Hybrid fruit varieties arising from crosses between fruits of different species.
New fruit varieties are usually developed by crossing varieties of the same species. However new varieties can also arise from inter-breeding between varieties of different (but related) species. These are known as hybrid or inter-specific varieties.
Hybridisation is particularly common in stone fruits such as plums, cherries, and apricots. Indeed the common plum (Prunus domestica) is thought to be natural hybrid between a sloe (Prunus spinosa) and a cherry-plum (Prunus cerasifera). Although these days most hybrids are developed in university-led research programmes, they are not genetically modified (GMOs) - the process is still based on taking pollen from one variety and pollinating another in the hope of producing a new variety with the desired mix of characteristics.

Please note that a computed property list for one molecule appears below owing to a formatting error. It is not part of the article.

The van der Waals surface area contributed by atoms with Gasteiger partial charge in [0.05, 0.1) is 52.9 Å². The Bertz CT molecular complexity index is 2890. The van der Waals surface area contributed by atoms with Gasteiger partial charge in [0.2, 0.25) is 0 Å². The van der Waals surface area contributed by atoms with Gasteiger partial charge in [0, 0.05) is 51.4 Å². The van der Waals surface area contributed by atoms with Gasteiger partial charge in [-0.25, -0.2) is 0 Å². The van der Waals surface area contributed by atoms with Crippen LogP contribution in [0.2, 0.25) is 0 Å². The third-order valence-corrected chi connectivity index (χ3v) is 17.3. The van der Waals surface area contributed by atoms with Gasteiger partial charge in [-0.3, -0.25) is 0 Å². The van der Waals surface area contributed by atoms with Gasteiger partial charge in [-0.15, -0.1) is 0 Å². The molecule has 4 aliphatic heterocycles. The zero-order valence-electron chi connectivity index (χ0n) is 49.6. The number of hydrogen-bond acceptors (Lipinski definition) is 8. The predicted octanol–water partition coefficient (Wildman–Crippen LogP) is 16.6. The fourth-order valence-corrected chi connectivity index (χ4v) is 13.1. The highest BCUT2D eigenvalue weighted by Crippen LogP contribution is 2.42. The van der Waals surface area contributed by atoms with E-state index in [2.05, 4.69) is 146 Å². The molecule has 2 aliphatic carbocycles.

Apricots are a particular focus in the development of new inter-specific fruit varieties because they naturally produce larger fruits than cherries or plums, and will easily cross-pollinate with them.